Fig. 3a–b.

Relationship between temperature (°C) and intrinsic rate of natural increase (r) for E. lignosellus on sugarcane described by different non-linear models.





In most ectotherms, r reaches its maximum value at a greater temperature than for R0. Huey & Berrigan (2001) attributed this to r (but not R0) being sensitive to the accelerating effect of high temperature on generation time. Because r is inversely related to generation time and R0 is independent of it (Cole 1954; Lewontin 1965), the normal shortening of the generation time associated with rising temperatures will work to increase r without affecting R0. This leads to a shift to the right in the thermal fitness curve for r relative to R0, as was observed in this study. This right shift of the r curve relative to the R0 curve observed for E. lignosellus on sugarcane may be due to the shortest generation time occurring at a temperature 3 and 6 °C greater than the maximum r and R0 values, respectively.

Model Evaluation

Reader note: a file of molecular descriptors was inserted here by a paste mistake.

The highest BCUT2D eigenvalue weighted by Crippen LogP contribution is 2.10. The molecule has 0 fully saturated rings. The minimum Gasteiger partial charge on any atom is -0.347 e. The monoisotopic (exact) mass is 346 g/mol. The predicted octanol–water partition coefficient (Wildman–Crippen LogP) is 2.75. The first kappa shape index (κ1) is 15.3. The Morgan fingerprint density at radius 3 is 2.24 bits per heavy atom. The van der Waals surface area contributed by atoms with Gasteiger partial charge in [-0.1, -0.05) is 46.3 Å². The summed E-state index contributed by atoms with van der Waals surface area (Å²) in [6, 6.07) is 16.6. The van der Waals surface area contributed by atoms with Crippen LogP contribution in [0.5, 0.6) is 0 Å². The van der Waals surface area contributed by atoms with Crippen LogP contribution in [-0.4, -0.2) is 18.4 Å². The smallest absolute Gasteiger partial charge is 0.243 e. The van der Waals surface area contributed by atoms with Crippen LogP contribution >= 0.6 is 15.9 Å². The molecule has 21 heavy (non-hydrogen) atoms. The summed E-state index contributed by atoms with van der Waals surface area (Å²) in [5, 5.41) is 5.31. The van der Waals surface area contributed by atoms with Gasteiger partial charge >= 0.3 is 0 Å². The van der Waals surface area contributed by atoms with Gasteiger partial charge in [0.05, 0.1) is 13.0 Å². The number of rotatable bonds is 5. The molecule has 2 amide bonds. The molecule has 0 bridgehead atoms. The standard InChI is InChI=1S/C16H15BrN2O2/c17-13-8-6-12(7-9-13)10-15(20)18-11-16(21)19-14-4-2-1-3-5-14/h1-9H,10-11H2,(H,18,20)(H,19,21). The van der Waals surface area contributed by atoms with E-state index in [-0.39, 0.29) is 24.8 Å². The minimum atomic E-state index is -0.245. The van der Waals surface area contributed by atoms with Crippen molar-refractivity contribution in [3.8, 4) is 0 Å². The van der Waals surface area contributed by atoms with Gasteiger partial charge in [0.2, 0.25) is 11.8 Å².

Mathematical models used in this study were also tested to describe the relationship between temperature and r for Tetranychus mcdanieli McGregor (Acarina: Tetranychidea) and Stethorus punctillum Weise (Coleoptera: Coccinellidae) on red raspberry (Rubus idaeus L.), Sitotroga cereallela (Olivier) (Lepidoptera: Gelechiidae) on corn (Zea mays L.), and Halyomorpha halys (Stal) (Hemiptera: Pentatomidae) on green beans [Vigna radiata (L.) Wilczek] (Roy et al. 2003; Hansen et al. 2004; Nielsen et al. 2008). High r2 values were used to choose the Lactin-2 model for T. mcdanieli and the Brière-1 model for S. punctillum, S. cereallela, and H. hays. In the present study, the Wang-Lan-Ding model provided the best fit between temperature and r based on r2 and RSS. However, Angilletta Jr (2006) reported that the selection of model based on r2 and RSS can be erroneous to select the best model. Based on AICC values, the Brière-1 model was the best to describe the relationship between r and temperature. Shi and Ge (2010) also reported the Brière-1, Brière-2 and Performance models to be the most suitable for explaining temperature-dependent development rates of insects. Additional factors such as soil moisture and natural enemies have been reported to affect E. lignosellus populations under field conditions. For example, elevated moisture levels at the soil surface play an important role in reducing oviposition and larval survival under field conditions (Smith & Ota 2002). Larval parasitoids and predators may also play an important role in regulating E. lignosellus population growth in sugarcane (Falloon 1974).